Posts Tagged ‘Jaron Lanier’

A Simple Miscommunication

February 16, 2011 Leave a comment

When reading You Are Not A Gadget by Jaron Lanier, a passage that really caught my attention was Lanier’s discussion of Microsoft Word’s auto-correction feature. Though meant for helpfulness and efficiency, it can often work against it’s intended purpose. This auto-correction that computer’s often commit actually fuels one of my greatest internet distractions – This website displays often hilarious situations and texts created by the iPhone’s auto-correct feature. It’s a site, for once, created not for the purpose of mocking other human beings or other’s mistakes and adventures, but rather to mock the mistakes that a computer made. The site points out the social features and true prediction that a computer such as the iPhone lacks. Each post, while often funny, makes a larger statement that if the computer had only thought like we humans thought, it wouldn’t have made such a blatent error. It often gives us pride in the fact that we are smarter than this technology, that we wouldn’t put the obscene and competely wrong words that the computer chose.

While I was researching for this blog post I came across a very interesting news story (;mostRead). The news story describes a murder that took place in the U.K. over a text message. What was suprising about the text message was that it had been auto-corrected to a very insulting word causing the man to show up at his “friend”‘s house with a kitchen knife. The real interesting aspect of this story is that a murder was practically caused by an application, a software made to improve our lives. A mistake that software that we often rely on purely for efficiency or enjoyment, such as with, made affected two people’s lives, one irrevocably ending in his death. It begs the idea that if had been another form of communication, such as verbal, the mistake wouldn’t have happened. To me, this story greatly demonstrates technology’s often unrealized affect of the real world, of “meat space”, in incredible ways, how technology created for one purpose can have drastic implications in other realms. A technology as simple as auto-correct  can create pride in our human intelligence, but also have drastic influence on our lives through simple miscommunications.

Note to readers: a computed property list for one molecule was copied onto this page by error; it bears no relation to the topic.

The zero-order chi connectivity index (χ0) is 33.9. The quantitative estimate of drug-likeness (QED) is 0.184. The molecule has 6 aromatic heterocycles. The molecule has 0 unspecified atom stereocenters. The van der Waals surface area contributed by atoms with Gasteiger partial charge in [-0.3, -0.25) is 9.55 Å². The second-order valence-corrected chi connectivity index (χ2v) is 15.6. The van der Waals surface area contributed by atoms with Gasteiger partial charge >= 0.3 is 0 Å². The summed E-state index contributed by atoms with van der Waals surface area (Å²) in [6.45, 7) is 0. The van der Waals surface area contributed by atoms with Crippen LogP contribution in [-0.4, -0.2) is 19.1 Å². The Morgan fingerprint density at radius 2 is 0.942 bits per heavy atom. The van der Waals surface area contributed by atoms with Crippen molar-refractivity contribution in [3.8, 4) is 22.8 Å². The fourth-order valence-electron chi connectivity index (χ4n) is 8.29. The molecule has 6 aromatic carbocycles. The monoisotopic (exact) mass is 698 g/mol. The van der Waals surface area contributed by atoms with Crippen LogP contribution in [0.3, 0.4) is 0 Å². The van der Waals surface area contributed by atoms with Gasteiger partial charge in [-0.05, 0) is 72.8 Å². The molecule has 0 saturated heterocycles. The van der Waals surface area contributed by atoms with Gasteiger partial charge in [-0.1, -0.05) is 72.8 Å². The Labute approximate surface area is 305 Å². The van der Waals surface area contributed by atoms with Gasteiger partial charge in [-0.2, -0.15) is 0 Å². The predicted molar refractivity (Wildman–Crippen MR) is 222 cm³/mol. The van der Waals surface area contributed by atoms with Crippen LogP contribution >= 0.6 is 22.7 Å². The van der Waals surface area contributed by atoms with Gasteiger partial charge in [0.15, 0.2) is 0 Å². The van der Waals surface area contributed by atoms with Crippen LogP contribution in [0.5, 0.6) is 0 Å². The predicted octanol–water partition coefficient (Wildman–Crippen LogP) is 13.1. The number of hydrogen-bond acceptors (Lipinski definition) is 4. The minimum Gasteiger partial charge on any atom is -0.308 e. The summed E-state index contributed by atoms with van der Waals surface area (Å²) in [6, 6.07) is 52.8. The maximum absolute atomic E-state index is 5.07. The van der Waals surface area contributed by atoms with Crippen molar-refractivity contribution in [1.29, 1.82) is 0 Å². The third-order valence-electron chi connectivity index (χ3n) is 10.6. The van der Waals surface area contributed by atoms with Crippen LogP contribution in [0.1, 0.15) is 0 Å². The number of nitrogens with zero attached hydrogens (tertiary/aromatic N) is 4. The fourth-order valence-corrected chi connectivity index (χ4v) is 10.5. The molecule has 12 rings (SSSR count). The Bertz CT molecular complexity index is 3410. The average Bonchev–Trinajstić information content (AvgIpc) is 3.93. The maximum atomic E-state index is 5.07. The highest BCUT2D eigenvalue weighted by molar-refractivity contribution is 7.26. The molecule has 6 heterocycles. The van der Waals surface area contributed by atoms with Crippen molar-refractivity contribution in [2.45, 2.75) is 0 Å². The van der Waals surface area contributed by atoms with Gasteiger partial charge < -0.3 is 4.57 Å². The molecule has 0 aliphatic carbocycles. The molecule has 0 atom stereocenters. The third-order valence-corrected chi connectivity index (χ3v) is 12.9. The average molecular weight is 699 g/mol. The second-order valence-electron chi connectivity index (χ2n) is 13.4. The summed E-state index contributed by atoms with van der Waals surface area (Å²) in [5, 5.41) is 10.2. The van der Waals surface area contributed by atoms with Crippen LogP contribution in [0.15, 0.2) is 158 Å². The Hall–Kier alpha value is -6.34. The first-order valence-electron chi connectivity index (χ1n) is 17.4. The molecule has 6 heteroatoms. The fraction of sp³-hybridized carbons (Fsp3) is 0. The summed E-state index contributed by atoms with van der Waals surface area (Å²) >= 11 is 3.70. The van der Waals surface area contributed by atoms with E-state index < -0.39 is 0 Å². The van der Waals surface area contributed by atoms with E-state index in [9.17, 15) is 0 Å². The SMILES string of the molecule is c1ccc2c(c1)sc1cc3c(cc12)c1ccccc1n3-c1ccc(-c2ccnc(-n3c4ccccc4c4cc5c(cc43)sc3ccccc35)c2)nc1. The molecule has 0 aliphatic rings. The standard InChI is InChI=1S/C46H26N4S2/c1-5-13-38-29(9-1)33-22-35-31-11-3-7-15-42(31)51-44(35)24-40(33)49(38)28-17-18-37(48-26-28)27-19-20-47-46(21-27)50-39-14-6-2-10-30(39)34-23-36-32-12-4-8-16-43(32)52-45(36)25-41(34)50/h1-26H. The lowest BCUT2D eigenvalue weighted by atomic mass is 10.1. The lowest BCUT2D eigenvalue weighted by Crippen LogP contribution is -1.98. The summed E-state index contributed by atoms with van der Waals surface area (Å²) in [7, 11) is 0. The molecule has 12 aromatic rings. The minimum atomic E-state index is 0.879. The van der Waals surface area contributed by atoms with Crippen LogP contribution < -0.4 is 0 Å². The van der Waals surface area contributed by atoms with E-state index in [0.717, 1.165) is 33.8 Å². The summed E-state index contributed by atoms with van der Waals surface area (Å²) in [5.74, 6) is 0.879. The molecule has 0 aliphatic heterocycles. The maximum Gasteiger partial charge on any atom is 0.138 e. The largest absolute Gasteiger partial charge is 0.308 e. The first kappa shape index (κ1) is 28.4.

If You Have Nothing Nice to Say…

February 15, 2011 1 comment


I have a rather embarrassing confession to make, one that perhaps I only feel comfortable enough telling on this blog because I’m not literally saying it out loud.  When I start typing “Vanderbilt” into my search engine on my laptop, neither the link to my Vanderbilt Gmail account nor the OAK homepage are the first to appear in the drop-down suggestions underneath the address bar.  Instead, Vanderbilt’s profile on College ACB is the first site to be suggested.  Yes, I am admitting that I, Christina Hansen, do read the repulsive gossip about our esteemed university online. For those of you who are unfamiliar with CollegeACB, I first want to extend my congratulations that you have successfully avoided what must be the trashiest representation of our beloved Vandy.  CollegeACB is a website dedicated to the spread of toxic rumors and embarrassment on college campuses: the website creates profiles for a plethora of universities, and students from these universities can post ridiculous, scandalous, and often  malicious gossip on their respective school’s page…anonymously.  The anonymity is really the kicker here: I could go on Vandy’s College ACB profile right now and singlehandedly destroy the reputation of one of my peers or an organization with absolutely no consequences.  I would never be forced to take responsibility for my own actions…my own words.


Vanderbilt's CollegeACB profile - polite and classy! (note the first thread...)

    CollegeACB was the first site that popped into my head when I was reading Jason Lanier’s You Are Not a Gadget.   In the “Why It Matters” section of chapter one, Lanier warns against the techno/internet crazy culture of our society.  In his list of concerns, he makes an interesting point: “Emphasizing the crowd means deemphasizing individual humans in the design of society, and when you ask people not to be people, they revert to bad moblike behaviors” (19).  Lanier really hits home with this idea, for the main issue with CollegeACB is that it thrives off of this “moblike” mentality.  The internet (in the form of CollegeACB and other sites like it) is becoming the virtual avenue for the collegiate-level bullies, where they can gang together to pick on their fellow classmates.  However, the internet becomes even more dangerous than the playground because no “time-outs” are ever handed out.  In fact, the cyber bullies become the beloved comedians: pull up just about any thread on Vandy’s CollegeACB profile and you’re guaranteed to find some nameless, faceless person cracking off snarky jokes about a person or a sorority/fraternity…and the people of CollegeACB eat it up: it is truly the scummiest entertainment around, but entertainment nonetheless (perhaps we could dub it the “Jersey Shore” of the internet).  As I confessed before, CollegeACB is my vice.  It pains me to admit that I indulge in its filth, but for the sake of those ridiculed by these nameless cowards on the internet, I hope they eventually listen to what their mother said: if you have nothing nice to say, don’t say anything at all.

Let's play nicely, cowardly cyber bullies